‘Do you know who is most at risk? Young gay black men. Men like me. In fact – one in two gay black men will be diagnosed with HIV in their lifetime if current rates continue’
For the first time in 12 years, the Democratic National Convention (DNC) in Philadelphia played host to a speaker who is openly living with HIV.
Daniel D. Driffin is the co-founder of Thrive SS, a non-profit organization that, according to its Facebook page, ‘offers support, advocacy through community mobilization and improved health equity to those living and THRIVING with HIV.’
He is also a co-founder of Undetectables Atlanta, another HIV group for gay/bisexual men, and the co-chair of the Task Force to End AIDS in Fulton County, Georgia.
He addressed the conference yesterday afternoon. Below is a transcript of his speech, and you can also watch it below.
‘Good afternoon. I live in Atlanta, Georgia and I serve as the co-founder of Thrive SS.
‘Together with more than one million Americans, I am living with HIV. When the HIV/AIDS epidemic first emerged in the 1980’s, I was not born yet. It was a mysterious virus, then a deadly one too. It seemed to be picking off gay men one by one, especially Black and Latino.
‘The community spoke out so that policymakers would take notice. And while summoning their voices, Hillary Clinton listened. She advocated for the increased funding for prevention and research as first lady, and then worked to increase the funding in the senate. She defended the Ryan White Care Act and expanded research in testing and education.
‘As secretary of state, Hillary helped to ensure that 6.7 million people around the world got access to antiretroviral therapy. And she cracked down on the stigma around the virus and helped lift the travel ban with the help of the congressional black caucus, which presented people with HIV/AIDS from entering the country.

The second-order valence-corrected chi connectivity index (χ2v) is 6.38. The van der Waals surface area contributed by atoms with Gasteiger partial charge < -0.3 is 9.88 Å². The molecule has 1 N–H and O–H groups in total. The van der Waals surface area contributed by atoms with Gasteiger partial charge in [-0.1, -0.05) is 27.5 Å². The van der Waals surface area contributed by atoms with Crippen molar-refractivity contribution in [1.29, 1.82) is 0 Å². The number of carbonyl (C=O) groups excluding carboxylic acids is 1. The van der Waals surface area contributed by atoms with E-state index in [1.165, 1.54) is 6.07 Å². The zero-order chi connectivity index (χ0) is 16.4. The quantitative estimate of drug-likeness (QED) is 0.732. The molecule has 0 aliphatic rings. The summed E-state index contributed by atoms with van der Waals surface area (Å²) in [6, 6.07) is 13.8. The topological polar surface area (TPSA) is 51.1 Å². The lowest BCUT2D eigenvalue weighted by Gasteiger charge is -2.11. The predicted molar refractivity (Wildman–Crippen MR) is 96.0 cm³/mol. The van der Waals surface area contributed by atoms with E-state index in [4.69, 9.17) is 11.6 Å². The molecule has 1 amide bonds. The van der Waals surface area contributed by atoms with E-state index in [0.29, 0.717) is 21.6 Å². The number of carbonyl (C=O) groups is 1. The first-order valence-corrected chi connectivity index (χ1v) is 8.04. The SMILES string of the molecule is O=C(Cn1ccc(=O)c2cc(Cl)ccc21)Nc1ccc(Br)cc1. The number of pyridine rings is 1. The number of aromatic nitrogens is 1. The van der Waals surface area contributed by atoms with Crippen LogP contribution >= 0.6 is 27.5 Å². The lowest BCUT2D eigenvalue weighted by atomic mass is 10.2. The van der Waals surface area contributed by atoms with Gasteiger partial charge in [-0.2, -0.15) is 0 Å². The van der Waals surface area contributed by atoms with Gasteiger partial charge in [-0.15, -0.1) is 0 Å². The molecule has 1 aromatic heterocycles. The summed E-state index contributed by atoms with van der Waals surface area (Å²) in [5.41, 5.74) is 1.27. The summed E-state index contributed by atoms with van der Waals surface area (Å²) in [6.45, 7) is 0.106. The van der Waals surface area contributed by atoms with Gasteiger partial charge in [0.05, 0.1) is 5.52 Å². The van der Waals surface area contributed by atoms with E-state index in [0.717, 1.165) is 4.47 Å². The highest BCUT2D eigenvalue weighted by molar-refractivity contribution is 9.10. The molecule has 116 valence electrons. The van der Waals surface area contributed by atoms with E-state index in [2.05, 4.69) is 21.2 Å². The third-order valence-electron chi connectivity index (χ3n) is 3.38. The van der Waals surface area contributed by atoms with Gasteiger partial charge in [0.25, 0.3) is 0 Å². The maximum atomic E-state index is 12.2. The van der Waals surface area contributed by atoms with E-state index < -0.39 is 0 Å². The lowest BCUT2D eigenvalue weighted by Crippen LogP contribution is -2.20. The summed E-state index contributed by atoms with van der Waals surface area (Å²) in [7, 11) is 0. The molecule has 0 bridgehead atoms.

‘The number of new HIV/AIDS diagnoses is on the decline in the US by nearly 20% over the last decade for certain populations.
‘We know how to prevent the virus now. We know how to diagnose the virus now. We know how to treat it and we know how to suppress it. We have learned all about it within my lifetime. But still, there are many living with HIV.
‘And do you know who is most at risk? Young gay black men. Men like me. In fact —one in two gay black men will be diagnosed with HIV in their lifetime if current rates continue. If we have enough data, I’m sure black transgender women are more at risk too.
‘What can we do to fight HIV/AIDS today? We invest in research and education; expand treatment and prevention. And we elect Hillary Clinton.
‘With Hillary Clinton as our president, I believe that we can meet our goals of an AIDS free generation. As an organizer, as a black man, as a gay man, and as a man living with HIV, I ask you to go get tested—then go and vote. Thank you.’
Earlier this year, the Centre for Disease Control issued findings of an analysis concluding that if current rates persist, half of all black man who have sex with men will test HIV positive in their lifetime, and one quarter of Latino gay men.
Poz magazine says that the selection of Driffin as a speaker came after HIV activists met with Hillary Clinton and Bernie Sanders in May to discuss issues around HIV prevention and treatment.
Activists had previously criticized Clinton for her praise of former First Lady, Nancy Reagan at the time of her death. Clinton had applauded Reagan for her ‘low-key advocacy’ and for helping to start a conversation around AIDS. Clinton later apologized.
‘We have to implement better policies around testing and access to care’
In a statement to GSN, Driffin said, ‘My life is changed!’ when asked how the experience of speaking at the conference had been.
He said he had been nervous for ‘1.5 seconds when the TelePrompTer didn’t move,’ at the beginning of his speech, ‘but I paused and it caught up.
‘I had the chance to speak from my heart about the lives of LGBTQQI people. We have everything we need to end HIV infections in the United States with increased access to ARVs for people living with HIV and PrEP for people at risk for HIV.
‘It is not OK to live in this country and black gay men face a 50% chance of contracting HIV in their lifetime. We have to implement better policies around testing and access to care for those most affected.’